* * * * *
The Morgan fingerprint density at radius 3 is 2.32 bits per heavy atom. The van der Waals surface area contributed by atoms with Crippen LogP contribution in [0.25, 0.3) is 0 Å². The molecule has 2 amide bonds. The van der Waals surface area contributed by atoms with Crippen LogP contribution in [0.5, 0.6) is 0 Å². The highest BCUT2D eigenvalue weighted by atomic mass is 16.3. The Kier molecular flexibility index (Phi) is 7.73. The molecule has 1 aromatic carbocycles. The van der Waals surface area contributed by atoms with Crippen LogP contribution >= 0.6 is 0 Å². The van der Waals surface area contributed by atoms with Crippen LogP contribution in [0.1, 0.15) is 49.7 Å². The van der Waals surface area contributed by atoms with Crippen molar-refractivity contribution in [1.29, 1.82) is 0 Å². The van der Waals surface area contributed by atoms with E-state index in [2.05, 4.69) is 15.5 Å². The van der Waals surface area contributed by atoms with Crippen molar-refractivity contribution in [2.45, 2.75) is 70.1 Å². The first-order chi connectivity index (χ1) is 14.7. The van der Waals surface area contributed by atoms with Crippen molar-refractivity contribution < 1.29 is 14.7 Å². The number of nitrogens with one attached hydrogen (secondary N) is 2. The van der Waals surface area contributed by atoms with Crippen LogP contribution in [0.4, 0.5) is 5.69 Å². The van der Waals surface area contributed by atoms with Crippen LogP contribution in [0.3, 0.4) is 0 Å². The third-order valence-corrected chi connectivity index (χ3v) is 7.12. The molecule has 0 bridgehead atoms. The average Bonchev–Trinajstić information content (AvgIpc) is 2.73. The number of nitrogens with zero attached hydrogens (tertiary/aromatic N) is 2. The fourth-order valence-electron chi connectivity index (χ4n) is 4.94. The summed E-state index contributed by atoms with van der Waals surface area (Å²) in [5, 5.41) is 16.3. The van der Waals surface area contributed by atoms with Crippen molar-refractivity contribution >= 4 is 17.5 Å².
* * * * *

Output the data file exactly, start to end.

The Morgan fingerprint density at radius 3 is 2.32 bits per heavy atom. The van der Waals surface area contributed by atoms with Crippen LogP contribution in [0.25, 0.3) is 0 Å². The molecule has 2 amide bonds. The van der Waals surface area contributed by atoms with Crippen LogP contribution in [0.5, 0.6) is 0 Å². The highest BCUT2D eigenvalue weighted by atomic mass is 16.3. The Kier molecular flexibility index (Phi) is 7.73. The molecule has 1 aromatic carbocycles. The van der Waals surface area contributed by atoms with Crippen LogP contribution >= 0.6 is 0 Å². The van der Waals surface area contributed by atoms with Crippen LogP contribution in [0.1, 0.15) is 49.7 Å². The van der Waals surface area contributed by atoms with Crippen molar-refractivity contribution in [1.29, 1.82) is 0 Å². The van der Waals surface area contributed by atoms with E-state index in [2.05, 4.69) is 15.5 Å². The van der Waals surface area contributed by atoms with Crippen molar-refractivity contribution in [2.45, 2.75) is 70.1 Å². The first-order chi connectivity index (χ1) is 14.7. The van der Waals surface area contributed by atoms with Crippen molar-refractivity contribution < 1.29 is 14.7 Å². The number of nitrogens with one attached hydrogen (secondary N) is 2. The van der Waals surface area contributed by atoms with Crippen LogP contribution in [0.4, 0.5) is 5.69 Å². The van der Waals surface area contributed by atoms with Crippen LogP contribution in [0.3, 0.4) is 0 Å². The third-order valence-corrected chi connectivity index (χ3v) is 7.12. The molecule has 0 bridgehead atoms. The average Bonchev–Trinajstić information content (AvgIpc) is 2.73. The number of nitrogens with zero attached hydrogens (tertiary/aromatic N) is 2. The fourth-order valence-electron chi connectivity index (χ4n) is 4.94. The summed E-state index contributed by atoms with van der Waals surface area (Å²) in [5, 5.41) is 16.3. The van der Waals surface area contributed by atoms with Crippen molar-refractivity contribution >= 4 is 17.5 Å².